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They tell us that the virus knows no borders. And my state, being a “sanctuary” state observes no international borders. But, boy, when it comes to county lines, now there’s a border!
Sturmführer Governor Newson deigned to grant that 47 counties could now let hairdressers and barbers ply their trade. Mine is not one of them. And even if it had been, local authorities can maintain in force stricter rules. Napa and Solano counties are two in the greater Bay Area that are doing so even though they qualify as part of the 47.
As best I can tell, my county doesn’t yet have the
Stasi contact tracing infrastructure in place to narc on identify potential infected persons and jail isolate them. And although I could get a haircut by a licensed professional on a roadside lawn chair set up on the far side of the meandering Old San Joaquin River less than two miles from my house, that pesky county line makes it illegal to do so on this side of the river.
So let’s take a look at how the epidemic is doing in my county of 1.1 million people:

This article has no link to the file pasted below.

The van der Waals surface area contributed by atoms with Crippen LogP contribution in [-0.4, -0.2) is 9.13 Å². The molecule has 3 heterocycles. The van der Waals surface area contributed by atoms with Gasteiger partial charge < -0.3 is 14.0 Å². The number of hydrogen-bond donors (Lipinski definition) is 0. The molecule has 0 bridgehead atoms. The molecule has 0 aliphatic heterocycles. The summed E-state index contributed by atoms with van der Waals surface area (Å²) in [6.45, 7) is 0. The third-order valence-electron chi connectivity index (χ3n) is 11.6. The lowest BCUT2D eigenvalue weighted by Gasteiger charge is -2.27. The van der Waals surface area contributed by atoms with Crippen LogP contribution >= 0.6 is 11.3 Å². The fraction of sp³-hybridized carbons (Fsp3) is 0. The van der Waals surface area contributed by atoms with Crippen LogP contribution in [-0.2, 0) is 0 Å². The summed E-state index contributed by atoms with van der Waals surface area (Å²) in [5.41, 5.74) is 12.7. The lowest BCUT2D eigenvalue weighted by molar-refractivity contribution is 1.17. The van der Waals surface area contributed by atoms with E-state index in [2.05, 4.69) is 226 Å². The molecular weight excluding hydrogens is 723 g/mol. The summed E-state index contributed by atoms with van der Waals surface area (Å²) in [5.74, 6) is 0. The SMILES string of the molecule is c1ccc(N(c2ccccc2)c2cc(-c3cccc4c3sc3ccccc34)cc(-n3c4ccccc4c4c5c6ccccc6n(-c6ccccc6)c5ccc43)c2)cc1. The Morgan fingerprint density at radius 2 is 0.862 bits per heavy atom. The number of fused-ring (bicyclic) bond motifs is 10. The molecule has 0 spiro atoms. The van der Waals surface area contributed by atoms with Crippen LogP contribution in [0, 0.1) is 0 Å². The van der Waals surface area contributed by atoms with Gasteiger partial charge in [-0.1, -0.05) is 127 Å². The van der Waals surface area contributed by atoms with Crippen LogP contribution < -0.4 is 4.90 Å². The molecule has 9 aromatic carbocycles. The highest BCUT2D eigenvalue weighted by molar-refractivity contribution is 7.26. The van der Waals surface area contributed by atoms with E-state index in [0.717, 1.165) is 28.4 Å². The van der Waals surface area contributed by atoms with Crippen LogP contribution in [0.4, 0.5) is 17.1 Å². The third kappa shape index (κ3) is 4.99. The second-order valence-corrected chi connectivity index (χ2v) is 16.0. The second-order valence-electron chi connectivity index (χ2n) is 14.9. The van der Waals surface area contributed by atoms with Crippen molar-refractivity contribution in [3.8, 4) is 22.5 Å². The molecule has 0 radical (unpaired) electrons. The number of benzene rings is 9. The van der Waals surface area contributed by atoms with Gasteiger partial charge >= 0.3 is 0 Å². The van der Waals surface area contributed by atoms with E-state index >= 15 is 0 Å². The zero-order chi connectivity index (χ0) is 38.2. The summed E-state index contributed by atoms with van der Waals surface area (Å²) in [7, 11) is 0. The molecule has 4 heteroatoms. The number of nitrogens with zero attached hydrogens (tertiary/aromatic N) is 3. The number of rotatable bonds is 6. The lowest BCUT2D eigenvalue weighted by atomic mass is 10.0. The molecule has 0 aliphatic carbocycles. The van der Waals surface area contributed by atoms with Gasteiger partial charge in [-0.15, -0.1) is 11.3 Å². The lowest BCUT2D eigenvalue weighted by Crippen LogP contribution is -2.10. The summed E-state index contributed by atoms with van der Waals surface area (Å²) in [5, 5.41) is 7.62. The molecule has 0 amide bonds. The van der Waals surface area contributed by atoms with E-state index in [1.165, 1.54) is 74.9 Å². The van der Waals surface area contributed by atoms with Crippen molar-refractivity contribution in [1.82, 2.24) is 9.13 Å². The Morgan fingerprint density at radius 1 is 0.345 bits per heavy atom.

Thirty-seven deaths, most of which are among those older than 80. I don’t want to discount the suffering that family members are having at their passing, but when each of these people were born, the notion that they would live beyond 80 would have surprised them. I know my own mother-in-law is marveling that she has achieved a longer life than anyone in her family. My own mother just had her 97th birthday, so she qualifies as a sequoia.
As you can see from the chart above, if you get sick in our county and are under the age of 80, your chances of death drop precipitously. Under 5% of the people being tested are positive for the virus that causes COVID-19. And less than 10% of those cases are severe enough to require hospitalization.
But you can’t get a haircut. “The virus knows no borders” — yeah.
[Note: Links to all my COVID-19 posts can be found here.]Published in